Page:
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Technical Analysis Explained

Chart Types

Technical Analysis is the study of market action for the purpose of forecasting future price trends. The primary working tool is the chart. A chart is a graphical representation of price movement over a specific period of time and is composed (except for a few exceptions) of an x-axis (time) and an y-axis (price).

Figure 2

Figure 3There are different chart types frequently used:

Line chart: A line chart shows a line connecting the "closing prices". The closing is the last price recorded at the end of a specific period of time (session). The most commonly considered session is one trading day (daily close). (see figure 4) Other closings frequently used are the weekly close (end of the trading week) or the monthly close (end of the trading month). Especially short term traders establish their analysis also based on hourly line charts (close at the end of a 60-minutes period) or even 10-minute charts (6 closes within one hour).

The choice of the time frame employed depends on the user's need. It is obvious that an intra-day scenario will not be based on a monthly chart! A line chart, as well as some later on discussed charts too, can be plotted on an arithmetic or logarithmic scale. Especially, for a long term analysis on an item that shows a well defined up- or down-trend, users tend to apply a logarithmic scale. Figure 3 shows the difference between the two scales. On an arithmetic chart the distance from 2 to 4 (2 points move) would be the same as the one from 6 to 8. On the other hand, on a logarithmic chart, showing the move in terms of percentage, the distance from 2 to 4 (100%) is different to the move from 6 to 8 (33,33%).

Figure 4

Bar chart: Basically all characteristics mentioned for the line chart also hold true for the bar chart. However, the construction is a different one. The bar chart is composed of a high (highest price during a session), a low (lowest price during a session) and the close. All that is required is to draw a vertical line (bar) from the high to the low. Then, set a horizontal dot from the vertical line to the right, representing the close. Sometimes users refer also to the opening price; a dot drawn on the left side of the bar. The bar chart is probably the most popular chart in use today. (compare with figure 2)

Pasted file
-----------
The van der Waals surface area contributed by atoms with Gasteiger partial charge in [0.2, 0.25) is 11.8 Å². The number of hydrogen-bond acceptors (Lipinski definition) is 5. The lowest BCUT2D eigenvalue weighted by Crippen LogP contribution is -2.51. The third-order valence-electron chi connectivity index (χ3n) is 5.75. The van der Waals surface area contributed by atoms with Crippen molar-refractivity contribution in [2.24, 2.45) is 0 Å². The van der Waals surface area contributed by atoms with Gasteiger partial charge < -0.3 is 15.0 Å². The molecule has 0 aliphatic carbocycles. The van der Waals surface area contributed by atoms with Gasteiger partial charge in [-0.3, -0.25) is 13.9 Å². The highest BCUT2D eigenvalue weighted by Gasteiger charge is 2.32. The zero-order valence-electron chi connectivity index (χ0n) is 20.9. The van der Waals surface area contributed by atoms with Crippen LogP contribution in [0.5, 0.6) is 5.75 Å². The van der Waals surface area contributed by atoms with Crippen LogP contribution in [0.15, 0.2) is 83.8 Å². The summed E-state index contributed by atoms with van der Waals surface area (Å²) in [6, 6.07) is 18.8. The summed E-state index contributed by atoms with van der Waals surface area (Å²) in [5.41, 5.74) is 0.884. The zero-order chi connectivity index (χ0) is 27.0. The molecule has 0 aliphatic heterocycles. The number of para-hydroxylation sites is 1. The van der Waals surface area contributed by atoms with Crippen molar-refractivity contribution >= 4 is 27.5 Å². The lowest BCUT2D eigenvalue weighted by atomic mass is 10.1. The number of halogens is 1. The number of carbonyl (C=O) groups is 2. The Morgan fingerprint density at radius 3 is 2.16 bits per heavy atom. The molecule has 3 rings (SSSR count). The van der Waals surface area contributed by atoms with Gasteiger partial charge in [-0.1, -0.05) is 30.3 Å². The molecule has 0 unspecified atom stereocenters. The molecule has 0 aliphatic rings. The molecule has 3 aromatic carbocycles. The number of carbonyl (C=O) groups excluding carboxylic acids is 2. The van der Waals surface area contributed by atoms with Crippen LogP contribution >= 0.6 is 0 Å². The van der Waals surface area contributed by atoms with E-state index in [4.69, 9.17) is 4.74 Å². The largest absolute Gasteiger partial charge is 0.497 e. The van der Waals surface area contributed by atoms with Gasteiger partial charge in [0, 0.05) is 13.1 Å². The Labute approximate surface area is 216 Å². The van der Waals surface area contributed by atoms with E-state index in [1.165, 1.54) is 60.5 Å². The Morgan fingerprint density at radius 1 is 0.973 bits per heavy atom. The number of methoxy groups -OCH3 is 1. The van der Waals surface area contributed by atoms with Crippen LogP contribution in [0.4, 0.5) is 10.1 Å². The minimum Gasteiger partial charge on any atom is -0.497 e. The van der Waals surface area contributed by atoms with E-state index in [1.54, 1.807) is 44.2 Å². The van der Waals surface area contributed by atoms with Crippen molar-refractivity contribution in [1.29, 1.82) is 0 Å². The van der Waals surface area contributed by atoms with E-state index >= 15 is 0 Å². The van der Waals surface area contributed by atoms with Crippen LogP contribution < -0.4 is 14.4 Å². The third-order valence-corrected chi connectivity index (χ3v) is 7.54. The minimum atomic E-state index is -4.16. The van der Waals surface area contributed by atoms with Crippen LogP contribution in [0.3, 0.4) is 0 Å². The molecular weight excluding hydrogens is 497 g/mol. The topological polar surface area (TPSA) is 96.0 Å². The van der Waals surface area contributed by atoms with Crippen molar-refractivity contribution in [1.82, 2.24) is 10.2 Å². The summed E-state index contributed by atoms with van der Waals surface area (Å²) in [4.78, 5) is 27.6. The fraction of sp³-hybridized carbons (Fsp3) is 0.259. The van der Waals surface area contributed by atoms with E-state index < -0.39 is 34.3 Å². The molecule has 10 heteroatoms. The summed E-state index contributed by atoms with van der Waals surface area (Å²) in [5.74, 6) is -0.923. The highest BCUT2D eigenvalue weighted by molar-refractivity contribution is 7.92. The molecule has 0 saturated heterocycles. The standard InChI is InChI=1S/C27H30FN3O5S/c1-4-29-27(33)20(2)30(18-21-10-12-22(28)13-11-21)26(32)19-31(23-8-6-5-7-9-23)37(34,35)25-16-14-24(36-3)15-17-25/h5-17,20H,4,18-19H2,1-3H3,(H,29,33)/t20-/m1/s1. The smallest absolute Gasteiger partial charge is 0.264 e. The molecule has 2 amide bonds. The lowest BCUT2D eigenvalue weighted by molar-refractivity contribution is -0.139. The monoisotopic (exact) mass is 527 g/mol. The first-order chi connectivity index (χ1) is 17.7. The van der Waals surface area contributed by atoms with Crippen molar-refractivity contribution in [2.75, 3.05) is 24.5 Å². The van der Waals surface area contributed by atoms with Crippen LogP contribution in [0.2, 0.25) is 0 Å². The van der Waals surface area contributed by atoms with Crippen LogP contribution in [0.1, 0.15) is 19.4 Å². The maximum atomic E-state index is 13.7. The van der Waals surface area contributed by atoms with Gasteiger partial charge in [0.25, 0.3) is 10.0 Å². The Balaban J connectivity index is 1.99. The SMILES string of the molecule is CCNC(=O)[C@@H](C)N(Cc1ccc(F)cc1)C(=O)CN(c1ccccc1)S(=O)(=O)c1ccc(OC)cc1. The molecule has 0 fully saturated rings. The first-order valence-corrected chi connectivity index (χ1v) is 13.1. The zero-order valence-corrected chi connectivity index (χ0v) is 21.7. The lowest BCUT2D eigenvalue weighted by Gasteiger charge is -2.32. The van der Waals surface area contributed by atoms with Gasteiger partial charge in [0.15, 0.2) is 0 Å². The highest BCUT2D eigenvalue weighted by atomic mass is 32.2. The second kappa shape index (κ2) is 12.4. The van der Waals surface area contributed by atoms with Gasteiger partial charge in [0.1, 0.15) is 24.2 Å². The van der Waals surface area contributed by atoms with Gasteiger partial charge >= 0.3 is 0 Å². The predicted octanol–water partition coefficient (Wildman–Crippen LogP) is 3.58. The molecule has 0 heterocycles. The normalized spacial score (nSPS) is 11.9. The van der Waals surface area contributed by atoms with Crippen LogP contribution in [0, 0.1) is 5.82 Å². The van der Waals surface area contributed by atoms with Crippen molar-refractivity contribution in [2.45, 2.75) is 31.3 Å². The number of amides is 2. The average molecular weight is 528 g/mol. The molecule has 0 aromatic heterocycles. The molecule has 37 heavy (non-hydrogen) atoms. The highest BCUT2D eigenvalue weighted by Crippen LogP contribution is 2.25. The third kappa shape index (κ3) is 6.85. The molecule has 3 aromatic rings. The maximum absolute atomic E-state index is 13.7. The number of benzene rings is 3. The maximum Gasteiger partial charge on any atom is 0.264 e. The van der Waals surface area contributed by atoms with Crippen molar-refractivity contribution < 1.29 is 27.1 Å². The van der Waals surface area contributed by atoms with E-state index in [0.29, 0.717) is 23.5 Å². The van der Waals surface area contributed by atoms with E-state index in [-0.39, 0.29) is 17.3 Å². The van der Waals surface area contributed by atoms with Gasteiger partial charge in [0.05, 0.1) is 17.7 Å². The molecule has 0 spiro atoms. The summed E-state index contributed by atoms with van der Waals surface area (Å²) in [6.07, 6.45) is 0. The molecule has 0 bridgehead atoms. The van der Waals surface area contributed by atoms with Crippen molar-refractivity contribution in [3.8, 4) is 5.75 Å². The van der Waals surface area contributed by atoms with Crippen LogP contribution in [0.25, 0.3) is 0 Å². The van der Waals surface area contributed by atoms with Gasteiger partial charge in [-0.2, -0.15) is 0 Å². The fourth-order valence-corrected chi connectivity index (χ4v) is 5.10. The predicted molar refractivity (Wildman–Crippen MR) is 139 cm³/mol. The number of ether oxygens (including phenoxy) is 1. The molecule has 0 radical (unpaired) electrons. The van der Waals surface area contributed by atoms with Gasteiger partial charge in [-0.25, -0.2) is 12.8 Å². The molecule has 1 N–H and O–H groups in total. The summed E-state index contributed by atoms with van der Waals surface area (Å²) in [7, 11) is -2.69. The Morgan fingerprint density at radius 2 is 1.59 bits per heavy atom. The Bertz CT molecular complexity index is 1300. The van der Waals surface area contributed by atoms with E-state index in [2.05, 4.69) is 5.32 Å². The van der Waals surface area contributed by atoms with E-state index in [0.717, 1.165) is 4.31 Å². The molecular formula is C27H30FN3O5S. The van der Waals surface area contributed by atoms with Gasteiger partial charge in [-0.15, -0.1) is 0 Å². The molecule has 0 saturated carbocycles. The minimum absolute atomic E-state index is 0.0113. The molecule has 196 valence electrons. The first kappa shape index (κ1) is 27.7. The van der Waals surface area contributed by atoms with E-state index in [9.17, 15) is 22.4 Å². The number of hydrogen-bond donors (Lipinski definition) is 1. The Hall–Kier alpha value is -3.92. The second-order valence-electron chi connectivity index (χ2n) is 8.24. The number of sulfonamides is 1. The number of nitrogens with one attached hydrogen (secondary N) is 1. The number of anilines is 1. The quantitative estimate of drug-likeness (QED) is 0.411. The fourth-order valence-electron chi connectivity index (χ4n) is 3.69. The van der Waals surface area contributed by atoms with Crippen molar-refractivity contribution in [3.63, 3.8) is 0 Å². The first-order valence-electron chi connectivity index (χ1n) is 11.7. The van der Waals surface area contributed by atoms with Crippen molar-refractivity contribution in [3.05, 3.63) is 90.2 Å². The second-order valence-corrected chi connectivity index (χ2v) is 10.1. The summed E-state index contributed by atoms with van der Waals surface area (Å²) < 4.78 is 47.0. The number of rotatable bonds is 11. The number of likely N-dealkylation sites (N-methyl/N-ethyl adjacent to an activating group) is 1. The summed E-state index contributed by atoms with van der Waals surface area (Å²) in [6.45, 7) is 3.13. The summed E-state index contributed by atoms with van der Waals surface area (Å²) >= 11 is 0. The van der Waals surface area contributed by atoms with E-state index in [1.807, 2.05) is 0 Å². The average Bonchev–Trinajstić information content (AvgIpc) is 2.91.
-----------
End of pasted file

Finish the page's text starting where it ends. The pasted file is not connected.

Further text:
Candlestick chart: The building blocks for the candlestick chart are the high, the low, the opening and the closing. The difference to the bar chart is that the open and the close form the cornerstones for the, so called, real body (see figure 5). The body is white if the closing is higher than the opening. The contrary is true for the black body.

Figure 5

The candlestick charting technique is an ancient Japanese invention dating from the late 18th century. The theory tries to unveil trend reversal or continuation signals. Various tools of analysis (moving average, RSI, trend-lines etc.) can be applied in combination with the candlesticks.

Figure 6Point and figure: The "point and figure chart" was created in the later 19th century and is roughly 15 years older than the bar chart. This technique tries to determine trends. A move is subdivided into price steps which size is determined in advance by the user. An upwards step is represented by an "x", a down-step by a "O". As a final parameter one has to choose the reversal criteria. It varies usually from one to three price steps. Example (see figure 6): Gold moves from 380 up to 392 and from there back to 385. The size of the price step is 1$, the "reversal criteria" is 3$. According to this we have to draw 13 "x's" up (end of up-trend). There 5 "0's" down (reversal criteria fulfilled with move back to 389; 3$ reversal).

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Vocabulary

A
Apex
Arithmetic scale
Art-charting
Ascending triangle

B
Bar-chart
Bearish engulfing pattern
Bottom-line
Bullish Consensus
Bullish engulfing pattern

C
Candle Stick /-chart 1, 2
Channel formation
Chart
Chartist
Closing prices
Complete cycle
Consolidation
Continuation formations
Contrarian Opinion
Corrective waves
Cycle lines

D
Descending triangle
Divergence
Daily close
Doji
Double top/bottom
Down-trendline
Dow Theory

E
Edge band analysis
Elliott-Wave
Engulfing pattern
Exponential moving average

F
Fibonacci-numbers
Fibonacci time zones
Five-wave
Four-weekly-rule
Flag
Fundamental Analysis

G
Golden section /ratio (phi)

H
Hammer
Hanging man
Head and Shoulder
High
Horizontal triangle

I
Impulsive waves

L
Larry Williams %R
Line-chart
Logarithmic scale/chart
Long term
Low
Low-risk entry point
Lunar cycle

M
MACD (moving average convergence/divergence)
"Markets Vane"
Medium term
Momentum
Monthly close
Moon cycles
Moving Average
M-Top

N
Negative or bearish divergence
Non-trending indicators

O
Oscillator
Opening

P
Peak
Pennant
"Phi"
Point and figure
Positive or bullish divergence
Price formation
Price objective
Psychological rationale

R
Rate of Change
Ratio
Real Body
Resistance
Rounding bottom/top
Relative Strength Index (RSI)
Reversal criteria/formation 1, 2

S
Saucer
Sentiment
Short term
Sideways trend
Simple Moving Average
Spiral Calendar
Stochastic
Stop-loss/Stop
Stop-profit
Support
Symmetrical triangle

T
Technical Analysis
Technical Analyst
Technical indicators
Three-wave
Time Cycles
Time frame
Timing
Top-line
Trading
Trading signals
Trend
Trending indicators
Trendline
Triangle
Trigger levels
Troughs

U
Up-trendline

V
Volume

W
Weekly close
Wedge
Weighted moving average
Whipsaw

Z
Zero line